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Cleveland Browns Offense Forgets to Show Up for Battle of Ohio
Confidence and spirits were riding high all week as the Cleveland Browns prepared for a matchup that could have propelled them to just a half game back of the Cincinnati Bengals for first place in the AFC North. Instead, the Browns laid an egg as their offense forgot to travel to Cincinnati, and the Browns fell 41-20 to the now Bengals.
This game was honestly a tale of two quarters—the first and the second—as the Cleveland Browns jumped out to an early 13-0 lead in the first quarter. Thanks to two field goals from Billy Cundiff and a 29-yard interception return for a touchdown by Joe Haden (first of his career and one of two in the game), the Browns looked to be in major control of their rivals to the south.
Instead, just like they missed out on opportunities to score touchdowns on both of their first two drives, Jason Campbell and the Browns offense let the Bengals right back in the game at the end of the first quarter. While they could have gone to a more run based attack up 13 at the end of the quarter, Campbell and the offense decided to stick with the pass. Campbell threw a pass that Brandon Weeden would have been proud of into the Bengals line, and James Harrison came up with the interception.
From there, as you know, it was all downhill for the Cleveland Browns.
Andy Dalton threw a touchdown pass, Browns punter Spencer Lanning had not one but two punts blocked thanks to a bad snap and no blocking and the Bengals capitalized with touchdowns off both special teams screw ups. Thanks to three touchdowns in 10 minutes, the Bengals were suddenly up 21-13 and the Browns were stunned.
While the team was certainly reeling, the game was far from over. With the exception of giving up two touchdowns on a short field thanks to the first block and Campbell’s interception, the Bengals really couldn’t do anything on offense. All the Browns had to do with just over four minutes left in the second quarter was put together a decent, mistake-free drive and put some points on the board and they would be in good shape.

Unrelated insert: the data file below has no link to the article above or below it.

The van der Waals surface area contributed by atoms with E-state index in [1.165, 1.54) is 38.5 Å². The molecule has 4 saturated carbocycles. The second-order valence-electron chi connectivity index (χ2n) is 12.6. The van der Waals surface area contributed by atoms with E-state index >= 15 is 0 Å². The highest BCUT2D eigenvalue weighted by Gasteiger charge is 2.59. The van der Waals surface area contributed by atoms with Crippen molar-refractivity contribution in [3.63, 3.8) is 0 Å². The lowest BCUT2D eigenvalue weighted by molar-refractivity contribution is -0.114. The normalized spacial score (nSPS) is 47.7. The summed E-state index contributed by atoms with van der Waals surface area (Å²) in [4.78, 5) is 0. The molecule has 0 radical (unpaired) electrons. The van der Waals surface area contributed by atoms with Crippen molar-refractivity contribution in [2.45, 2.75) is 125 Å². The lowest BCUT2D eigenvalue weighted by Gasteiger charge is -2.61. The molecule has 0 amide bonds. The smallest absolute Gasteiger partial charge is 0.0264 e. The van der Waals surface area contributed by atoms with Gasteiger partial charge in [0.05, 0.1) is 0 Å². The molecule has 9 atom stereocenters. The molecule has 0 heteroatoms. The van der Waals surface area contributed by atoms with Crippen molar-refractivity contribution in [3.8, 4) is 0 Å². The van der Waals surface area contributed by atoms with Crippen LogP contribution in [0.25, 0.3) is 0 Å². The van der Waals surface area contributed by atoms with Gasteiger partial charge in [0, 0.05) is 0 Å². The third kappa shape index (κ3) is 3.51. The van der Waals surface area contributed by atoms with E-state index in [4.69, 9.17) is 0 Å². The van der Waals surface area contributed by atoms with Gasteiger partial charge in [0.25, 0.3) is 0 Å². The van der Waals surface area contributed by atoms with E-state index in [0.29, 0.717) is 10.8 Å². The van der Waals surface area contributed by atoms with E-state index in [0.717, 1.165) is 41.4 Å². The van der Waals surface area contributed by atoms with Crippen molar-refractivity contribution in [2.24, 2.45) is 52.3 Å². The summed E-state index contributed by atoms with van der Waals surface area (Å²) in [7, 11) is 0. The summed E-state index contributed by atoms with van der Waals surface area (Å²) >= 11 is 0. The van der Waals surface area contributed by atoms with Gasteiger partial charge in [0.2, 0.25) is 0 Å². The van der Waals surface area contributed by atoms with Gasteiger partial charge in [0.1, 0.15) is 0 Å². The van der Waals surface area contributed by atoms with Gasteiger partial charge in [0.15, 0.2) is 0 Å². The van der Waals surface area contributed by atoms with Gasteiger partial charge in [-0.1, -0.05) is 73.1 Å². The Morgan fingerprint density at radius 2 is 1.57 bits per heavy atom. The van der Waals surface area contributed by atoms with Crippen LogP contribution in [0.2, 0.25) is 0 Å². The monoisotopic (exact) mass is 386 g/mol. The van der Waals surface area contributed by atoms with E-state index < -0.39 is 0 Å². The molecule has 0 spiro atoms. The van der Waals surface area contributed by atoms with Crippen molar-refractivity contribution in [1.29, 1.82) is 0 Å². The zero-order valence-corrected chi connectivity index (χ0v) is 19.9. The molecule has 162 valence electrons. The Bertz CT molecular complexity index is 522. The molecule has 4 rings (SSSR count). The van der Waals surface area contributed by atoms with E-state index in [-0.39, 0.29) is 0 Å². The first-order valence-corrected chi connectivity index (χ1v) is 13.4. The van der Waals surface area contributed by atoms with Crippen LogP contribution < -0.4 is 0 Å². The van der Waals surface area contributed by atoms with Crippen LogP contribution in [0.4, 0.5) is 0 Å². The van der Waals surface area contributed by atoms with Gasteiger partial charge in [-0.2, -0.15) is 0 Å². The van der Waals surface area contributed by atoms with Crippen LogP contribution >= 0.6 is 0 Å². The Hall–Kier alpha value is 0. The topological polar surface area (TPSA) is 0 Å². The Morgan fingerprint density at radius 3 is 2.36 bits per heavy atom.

Once again, as you all know, they did just the opposite.
In an attempt to throw their way out of a bad field position (on their own 17-yard line), Campbell hit running back Chris Ogbonnaya on a short two-yard pass. Bengals linebacker Vontaze Burfict jarred the ball loose, picked it up and ran it back for a touchdown giving the Bengals a 28-13 lead. The Browns would get the ball back two more times before the end of the quarter, but instead of running out the clock they would give it back to the Bengals two more times, allowing them to tack on another three points before halftime.
I could continue to break down every series, but you probably lived this moment negatively on your couch or at your local watering hole. The point is, despite putting up an absolutely awful showing in the second quarter by being outscored 31-0, the Browns were not out really out of this game until the fourth quarter.
Yet for some reason the team abandoned the run altogether—like they have all season—and allowed Campbell to dink and dunk his way to completing 27-of-56 attempts for 248 yards, one touchdown and three interceptions. Yes you read that correctly, Campbell threw the ball 56 times during a game that featured rain and blustery winds on and off all afternoon.
The lone bright spot of the offense came in the third quarter, when Campbell connected with Josh Gordon on a 74-yard touchdown pass to draw the score to 31-20. On a beautifully delivered deep pass—seemingly the only one all day long—Campbell was able to take advantage of the man coverage the Bengals played all game against Browns receivers.
What is mind-boggling, and maybe a different camera angle or explanation from the coaches can shed more light on this, is why the team failed to take more shots down the field?
Outside of Gordon’s big play, the longest pass play on the day was 12 yards for the Browns. Instead of targeting receivers down the field, Campbell seemed more than happy to check down to his running backs, as Ogbonnaya, Fozzy Whittaker and Willis McGahee had 19 targets (according to ESPN). Wide receivers not named Gordon (15 targets) combined for just 13 targets and recorded just two catches for seven yards.
Just two weeks ago against the Baltimore Ravens, Campbell was able to connect with Greg Little seven times for 122 yards (nine targets), Gordon three times for 44 yards (seven targets), Davone Bess three times for 24 yards (four targets) and Armanti Edwards one time for 10 yards (one target). The running backs in that game were targeted just 10 times, recording eight catches for 52 yards.
Maybe attacking underneath was something the Browns saw on film as a weakness against this Bengals defense, but it was obviously one that was not working early in the game. Yet once again—something that is becoming alarming normal for this coaching staff—the team failed to make the proper in-game adjustments necessary to secure the victory.
Coming of a victory against the Baltimore Ravens and a well-deserved bye week, this was supposed to be a statement game for Campbell and the Browns in the AFC North. The team certainly made a statement alright, one that doesn’t provide much confidence of beating a suddenly hot Pittsburgh Steelers team at home next Sunday.
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